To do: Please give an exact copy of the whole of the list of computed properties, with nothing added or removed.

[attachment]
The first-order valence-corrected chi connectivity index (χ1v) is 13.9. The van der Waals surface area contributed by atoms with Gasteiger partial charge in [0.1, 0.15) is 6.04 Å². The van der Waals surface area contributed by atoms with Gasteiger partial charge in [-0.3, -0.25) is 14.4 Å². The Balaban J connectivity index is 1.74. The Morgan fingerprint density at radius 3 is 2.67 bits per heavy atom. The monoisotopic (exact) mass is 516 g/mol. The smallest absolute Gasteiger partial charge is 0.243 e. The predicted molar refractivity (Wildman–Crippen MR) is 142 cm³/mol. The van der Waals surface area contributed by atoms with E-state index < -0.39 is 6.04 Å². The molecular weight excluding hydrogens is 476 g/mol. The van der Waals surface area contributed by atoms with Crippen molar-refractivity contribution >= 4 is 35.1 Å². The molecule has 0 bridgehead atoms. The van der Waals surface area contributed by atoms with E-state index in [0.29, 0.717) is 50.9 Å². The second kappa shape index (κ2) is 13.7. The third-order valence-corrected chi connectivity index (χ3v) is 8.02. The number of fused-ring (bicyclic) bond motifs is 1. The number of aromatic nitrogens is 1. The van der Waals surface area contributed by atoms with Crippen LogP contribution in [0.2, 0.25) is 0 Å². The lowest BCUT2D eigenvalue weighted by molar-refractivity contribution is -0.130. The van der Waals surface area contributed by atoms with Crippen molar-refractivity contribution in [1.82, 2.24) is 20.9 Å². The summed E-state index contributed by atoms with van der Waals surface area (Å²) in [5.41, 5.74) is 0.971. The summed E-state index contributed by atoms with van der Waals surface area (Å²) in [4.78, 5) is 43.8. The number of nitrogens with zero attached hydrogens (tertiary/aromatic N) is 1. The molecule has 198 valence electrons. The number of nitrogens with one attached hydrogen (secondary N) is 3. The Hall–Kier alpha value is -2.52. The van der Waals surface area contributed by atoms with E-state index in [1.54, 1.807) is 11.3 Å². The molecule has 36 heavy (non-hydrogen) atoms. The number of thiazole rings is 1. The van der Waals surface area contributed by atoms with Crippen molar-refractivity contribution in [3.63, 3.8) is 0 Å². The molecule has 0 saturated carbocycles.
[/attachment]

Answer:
The first-order valence-corrected chi connectivity index (χ1v) is 13.9. The van der Waals surface area contributed by atoms with Gasteiger partial charge in [0.1, 0.15) is 6.04 Å². The van der Waals surface area contributed by atoms with Gasteiger partial charge in [-0.3, -0.25) is 14.4 Å². The Balaban J connectivity index is 1.74. The Morgan fingerprint density at radius 3 is 2.67 bits per heavy atom. The monoisotopic (exact) mass is 516 g/mol. The smallest absolute Gasteiger partial charge is 0.243 e. The predicted molar refractivity (Wildman–Crippen MR) is 142 cm³/mol. The van der Waals surface area contributed by atoms with E-state index < -0.39 is 6.04 Å². The molecular weight excluding hydrogens is 476 g/mol. The van der Waals surface area contributed by atoms with Crippen molar-refractivity contribution >= 4 is 35.1 Å². The molecule has 0 bridgehead atoms. The van der Waals surface area contributed by atoms with E-state index in [0.29, 0.717) is 50.9 Å². The second kappa shape index (κ2) is 13.7. The third-order valence-corrected chi connectivity index (χ3v) is 8.02. The number of fused-ring (bicyclic) bond motifs is 1. The number of aromatic nitrogens is 1. The van der Waals surface area contributed by atoms with Crippen LogP contribution in [0.2, 0.25) is 0 Å². The lowest BCUT2D eigenvalue weighted by molar-refractivity contribution is -0.130. The van der Waals surface area contributed by atoms with Crippen molar-refractivity contribution in [1.82, 2.24) is 20.9 Å². The summed E-state index contributed by atoms with van der Waals surface area (Å²) in [5.41, 5.74) is 0.971. The summed E-state index contributed by atoms with van der Waals surface area (Å²) in [4.78, 5) is 43.8. The number of nitrogens with zero attached hydrogens (tertiary/aromatic N) is 1. The molecule has 198 valence electrons. The number of nitrogens with one attached hydrogen (secondary N) is 3. The Hall–Kier alpha value is -2.52. The van der Waals surface area contributed by atoms with E-state index in [1.54, 1.807) is 11.3 Å². The molecule has 36 heavy (non-hydrogen) atoms. The number of thiazole rings is 1. The van der Waals surface area contributed by atoms with Crippen molar-refractivity contribution in [3.63, 3.8) is 0 Å². The molecule has 0 saturated carbocycles.